Here at Doorstep Library, we know that books are a great way of helping us talk about things. It can be really helpful for children to read stories which touch on difficult topics, helping them to work through their feelings. For preschool-age children, books are very much an interactive experience which aims to develop their speech and language skills. This enables and encourages them to share their feelings and needs with others. As they grow older, proficient readers will develop a more extensive vocabulary, gaining the means to communicate comfortably and confidently with others. We know that for many of the families we visit, our volunteers offer a listening and trusted ear for both children and parents. A worry shared is a worry halved, so if children have the right words to express their concerns, and a listening ear to hear them, we know that they are able to deal with their feelings in a more positive way.”
The issues children face today
With the impact that the recent lockdown has had on all of us, and today being National Empathy Day, we thought that we would take a moment to reflect on the powerful influence books can have on children’s wellbeing. In 2017, an NHS study found that one in eight (12.8%) 5 to 19 year olds in England had at least one mental health disorder, with emotional ones being the most prevalent .
From a very young age, children often have to deal with pressure at school, a potentially unstable situation at home, feeling isolated or struggling to fit into their social circle. They might also be affected by bereavement, families splitting up or having to take on adult responsibilities, all of which can weigh heavily on a child’s shoulders and deeply affect their wellbeing.
So, how can reading help mental wellbeing?
This is where books come into the picture. Research from the National Literacy Trust shows how increased literacy can positively impact mental wellbeing. ‘Children who are the most engaged with literacy are three times more likely to have higher levels of mental wellbeing than children who are the least engaged’ .
Emotional intelligence and confidence
Books can empower children to understand and manage complex emotions. Through a story, they can learn how to recognise what is happening inside them as they empathise with a character going through a similar situation. They feel more confident about themselves as they discover that they’re not the only ones going through a difficult experience. With the right support available, books can play a therapeutic role by creating a safe space for children who have experienced trauma, life challenges and relationship difficulties. Through a book, they can explore their emotions and vulnerability by observing a familiar feeling or situation from a distance.
However, through reading about different lives and characters, children also learn to connect and better understand the people around them. They become more aware of the richness and vastness of the world which opens their eyes to other cultures, backgrounds and life experiences. As a result, they will be more likely to reach out of their comfort zone and expand their horizons as they slowly progress into adulthood.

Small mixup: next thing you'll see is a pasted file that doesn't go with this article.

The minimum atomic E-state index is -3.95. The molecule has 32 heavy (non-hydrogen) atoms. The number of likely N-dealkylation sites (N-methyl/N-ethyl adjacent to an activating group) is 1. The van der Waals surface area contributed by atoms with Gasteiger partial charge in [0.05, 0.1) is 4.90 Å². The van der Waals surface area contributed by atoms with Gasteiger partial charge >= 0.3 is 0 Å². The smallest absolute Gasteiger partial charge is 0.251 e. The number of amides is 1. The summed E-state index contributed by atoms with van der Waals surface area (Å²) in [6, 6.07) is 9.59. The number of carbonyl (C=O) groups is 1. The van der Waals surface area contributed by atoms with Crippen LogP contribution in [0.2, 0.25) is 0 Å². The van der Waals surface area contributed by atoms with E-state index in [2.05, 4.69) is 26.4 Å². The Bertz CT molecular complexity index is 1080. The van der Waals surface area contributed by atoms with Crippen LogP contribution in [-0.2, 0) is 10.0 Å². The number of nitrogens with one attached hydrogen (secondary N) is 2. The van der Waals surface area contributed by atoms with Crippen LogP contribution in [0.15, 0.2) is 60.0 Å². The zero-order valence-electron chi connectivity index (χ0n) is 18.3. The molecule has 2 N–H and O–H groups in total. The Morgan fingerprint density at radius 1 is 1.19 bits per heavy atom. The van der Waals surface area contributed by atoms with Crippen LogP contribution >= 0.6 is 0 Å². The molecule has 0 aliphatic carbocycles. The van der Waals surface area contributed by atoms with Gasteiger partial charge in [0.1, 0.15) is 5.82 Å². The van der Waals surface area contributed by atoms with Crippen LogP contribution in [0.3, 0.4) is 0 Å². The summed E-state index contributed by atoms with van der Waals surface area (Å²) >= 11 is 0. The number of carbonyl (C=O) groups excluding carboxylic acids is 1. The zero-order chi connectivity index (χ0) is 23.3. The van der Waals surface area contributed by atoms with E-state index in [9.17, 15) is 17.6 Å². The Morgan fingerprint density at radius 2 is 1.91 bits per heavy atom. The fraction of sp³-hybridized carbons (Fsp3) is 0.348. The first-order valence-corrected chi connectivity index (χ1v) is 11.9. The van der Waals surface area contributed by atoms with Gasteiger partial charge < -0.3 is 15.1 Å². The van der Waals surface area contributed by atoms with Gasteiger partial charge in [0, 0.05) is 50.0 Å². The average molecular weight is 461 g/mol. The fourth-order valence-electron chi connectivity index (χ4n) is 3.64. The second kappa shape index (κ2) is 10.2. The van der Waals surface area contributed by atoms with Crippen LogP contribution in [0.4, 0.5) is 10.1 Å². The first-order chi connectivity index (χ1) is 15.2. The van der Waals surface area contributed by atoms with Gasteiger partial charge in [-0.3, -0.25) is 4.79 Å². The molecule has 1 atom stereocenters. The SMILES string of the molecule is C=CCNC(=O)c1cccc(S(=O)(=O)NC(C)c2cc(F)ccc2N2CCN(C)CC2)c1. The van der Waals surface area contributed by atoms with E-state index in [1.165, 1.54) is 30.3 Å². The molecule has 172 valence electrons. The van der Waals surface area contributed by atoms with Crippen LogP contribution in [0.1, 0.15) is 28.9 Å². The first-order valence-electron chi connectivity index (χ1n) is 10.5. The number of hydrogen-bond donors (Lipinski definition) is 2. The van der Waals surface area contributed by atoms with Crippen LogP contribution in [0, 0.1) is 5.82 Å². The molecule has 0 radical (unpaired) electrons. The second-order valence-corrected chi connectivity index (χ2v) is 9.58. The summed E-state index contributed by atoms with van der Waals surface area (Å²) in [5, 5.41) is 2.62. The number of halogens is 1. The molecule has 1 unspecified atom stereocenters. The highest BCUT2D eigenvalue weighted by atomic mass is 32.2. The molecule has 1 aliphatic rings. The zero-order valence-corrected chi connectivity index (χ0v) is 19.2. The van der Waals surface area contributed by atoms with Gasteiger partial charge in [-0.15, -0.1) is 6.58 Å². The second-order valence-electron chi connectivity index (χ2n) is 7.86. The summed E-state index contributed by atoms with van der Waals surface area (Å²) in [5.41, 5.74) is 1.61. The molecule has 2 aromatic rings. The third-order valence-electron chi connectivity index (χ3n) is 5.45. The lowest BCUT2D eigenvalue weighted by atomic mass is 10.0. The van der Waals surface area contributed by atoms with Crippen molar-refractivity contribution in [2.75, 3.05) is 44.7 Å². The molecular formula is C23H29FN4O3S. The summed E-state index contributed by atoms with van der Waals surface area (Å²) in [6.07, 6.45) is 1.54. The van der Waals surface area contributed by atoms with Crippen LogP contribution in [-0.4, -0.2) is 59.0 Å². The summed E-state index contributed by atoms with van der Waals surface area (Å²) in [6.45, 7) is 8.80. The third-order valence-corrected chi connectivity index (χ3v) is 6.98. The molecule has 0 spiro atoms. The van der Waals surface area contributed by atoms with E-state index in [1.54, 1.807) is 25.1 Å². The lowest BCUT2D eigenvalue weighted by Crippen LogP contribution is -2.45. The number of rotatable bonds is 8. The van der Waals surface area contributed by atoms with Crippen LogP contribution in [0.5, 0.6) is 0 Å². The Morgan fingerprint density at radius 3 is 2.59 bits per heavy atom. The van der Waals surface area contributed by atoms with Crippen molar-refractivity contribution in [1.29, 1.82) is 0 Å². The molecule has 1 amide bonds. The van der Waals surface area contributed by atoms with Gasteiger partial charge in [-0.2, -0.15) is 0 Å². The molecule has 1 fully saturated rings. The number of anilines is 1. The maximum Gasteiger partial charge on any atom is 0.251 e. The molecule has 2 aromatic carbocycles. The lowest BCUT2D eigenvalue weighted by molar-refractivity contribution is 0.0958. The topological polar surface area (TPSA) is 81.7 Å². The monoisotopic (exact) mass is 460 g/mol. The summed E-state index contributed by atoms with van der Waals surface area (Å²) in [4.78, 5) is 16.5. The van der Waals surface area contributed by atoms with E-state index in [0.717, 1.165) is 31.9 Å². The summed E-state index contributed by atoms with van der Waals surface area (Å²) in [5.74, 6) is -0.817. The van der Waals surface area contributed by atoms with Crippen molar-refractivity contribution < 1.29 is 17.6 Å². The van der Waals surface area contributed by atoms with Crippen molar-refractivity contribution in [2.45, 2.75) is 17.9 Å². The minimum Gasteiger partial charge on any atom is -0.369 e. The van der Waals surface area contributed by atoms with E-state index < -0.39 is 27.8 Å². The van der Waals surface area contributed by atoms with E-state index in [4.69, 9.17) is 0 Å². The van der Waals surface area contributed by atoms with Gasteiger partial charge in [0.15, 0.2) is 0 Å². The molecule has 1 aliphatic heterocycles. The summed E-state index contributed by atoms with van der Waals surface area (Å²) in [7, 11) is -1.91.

For preschool-age children, books are very much an interactive experience which aims to develop their speech and language skills. This enables and encourages them to share their feelings and needs with others. As they grow older, proficient readers will develop a more extensive vocabulary, gaining the means to communicate comfortably and confidently with others. A worry shared is a worry halved, so if children don’t have the right words to express their concerns, that can make them bottle up. Feelings might come to the surface in ways that are unhealthy and harder to interpret.
Creativity, escapism and fun
As with adults, reading can be a powerful and fun way for a child to unwind at the end of a long day, allowing their minds to run free from any negative thoughts they may be experiencing. For a child, a bookshelf can be the portal to an infinite number of worlds they can explore and escape to when feeling overwhelmed. Not all children respond to books in the same way: some will relate to the words, while others will be drawn to the illustrations. And a book does not have to be focused on emotions to help children with their wellbeing. Often what we need the most to cheer us up is simply a good laugh! A silly joke book that will get children rolling with laughter or a creative story involving role play can go a long way in making a child’s day. Whatever allows children to be children, is a big thumbs up from us.
We have a few tips on how to make reading an everyday part of life at home for the whole family, read more here.
At a time when everyone’s wellbeing is heavily tested, we think about our families and volunteers, and look forward to the moment when we will be able to see them again. We want to thank Mercers and our partner Give A Book for their support, which has allowed us to reach out to all of our families and send them books during this challenging period. We hope it will bring a smile to the children’s faces, while waiting for that ‘magic moment’ (to quote one of our little readers!) ‘when the book people visit’ once again.
For more information on the benefits of reading during lockdown please see our blog: The therapy of reading during lockdown